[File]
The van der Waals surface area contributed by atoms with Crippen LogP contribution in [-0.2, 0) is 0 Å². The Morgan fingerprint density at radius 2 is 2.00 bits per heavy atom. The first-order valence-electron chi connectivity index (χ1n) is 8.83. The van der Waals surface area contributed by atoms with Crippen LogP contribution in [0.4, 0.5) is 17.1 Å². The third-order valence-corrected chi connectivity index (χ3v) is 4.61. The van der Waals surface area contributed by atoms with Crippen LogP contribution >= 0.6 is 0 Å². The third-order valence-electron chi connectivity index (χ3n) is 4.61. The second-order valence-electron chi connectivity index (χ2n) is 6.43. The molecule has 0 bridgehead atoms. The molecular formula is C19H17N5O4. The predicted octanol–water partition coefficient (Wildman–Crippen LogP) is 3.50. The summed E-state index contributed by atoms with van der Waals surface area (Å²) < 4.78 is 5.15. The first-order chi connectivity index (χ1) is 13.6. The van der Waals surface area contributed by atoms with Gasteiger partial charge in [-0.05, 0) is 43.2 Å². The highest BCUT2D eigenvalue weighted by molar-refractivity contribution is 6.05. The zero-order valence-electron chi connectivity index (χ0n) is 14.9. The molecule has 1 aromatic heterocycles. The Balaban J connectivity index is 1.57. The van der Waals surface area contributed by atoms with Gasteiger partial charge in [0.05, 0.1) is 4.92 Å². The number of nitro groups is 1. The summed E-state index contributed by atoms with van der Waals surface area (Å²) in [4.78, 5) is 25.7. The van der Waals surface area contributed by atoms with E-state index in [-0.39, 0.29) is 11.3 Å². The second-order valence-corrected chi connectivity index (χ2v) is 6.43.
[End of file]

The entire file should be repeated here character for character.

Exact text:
The van der Waals surface area contributed by atoms with Crippen LogP contribution in [-0.2, 0) is 0 Å². The Morgan fingerprint density at radius 2 is 2.00 bits per heavy atom. The first-order valence-electron chi connectivity index (χ1n) is 8.83. The van der Waals surface area contributed by atoms with Crippen LogP contribution in [0.4, 0.5) is 17.1 Å². The third-order valence-corrected chi connectivity index (χ3v) is 4.61. The van der Waals surface area contributed by atoms with Crippen LogP contribution >= 0.6 is 0 Å². The third-order valence-electron chi connectivity index (χ3n) is 4.61. The second-order valence-electron chi connectivity index (χ2n) is 6.43. The molecule has 0 bridgehead atoms. The molecular formula is C19H17N5O4. The predicted octanol–water partition coefficient (Wildman–Crippen LogP) is 3.50. The summed E-state index contributed by atoms with van der Waals surface area (Å²) < 4.78 is 5.15. The first-order chi connectivity index (χ1) is 13.6. The van der Waals surface area contributed by atoms with Gasteiger partial charge in [-0.05, 0) is 43.2 Å². The highest BCUT2D eigenvalue weighted by molar-refractivity contribution is 6.05. The zero-order valence-electron chi connectivity index (χ0n) is 14.9. The molecule has 1 aromatic heterocycles. The Balaban J connectivity index is 1.57. The van der Waals surface area contributed by atoms with Gasteiger partial charge in [0.05, 0.1) is 4.92 Å². The number of nitro groups is 1. The summed E-state index contributed by atoms with van der Waals surface area (Å²) in [4.78, 5) is 25.7. The van der Waals surface area contributed by atoms with E-state index in [-0.39, 0.29) is 11.3 Å². The second-order valence-corrected chi connectivity index (χ2v) is 6.43.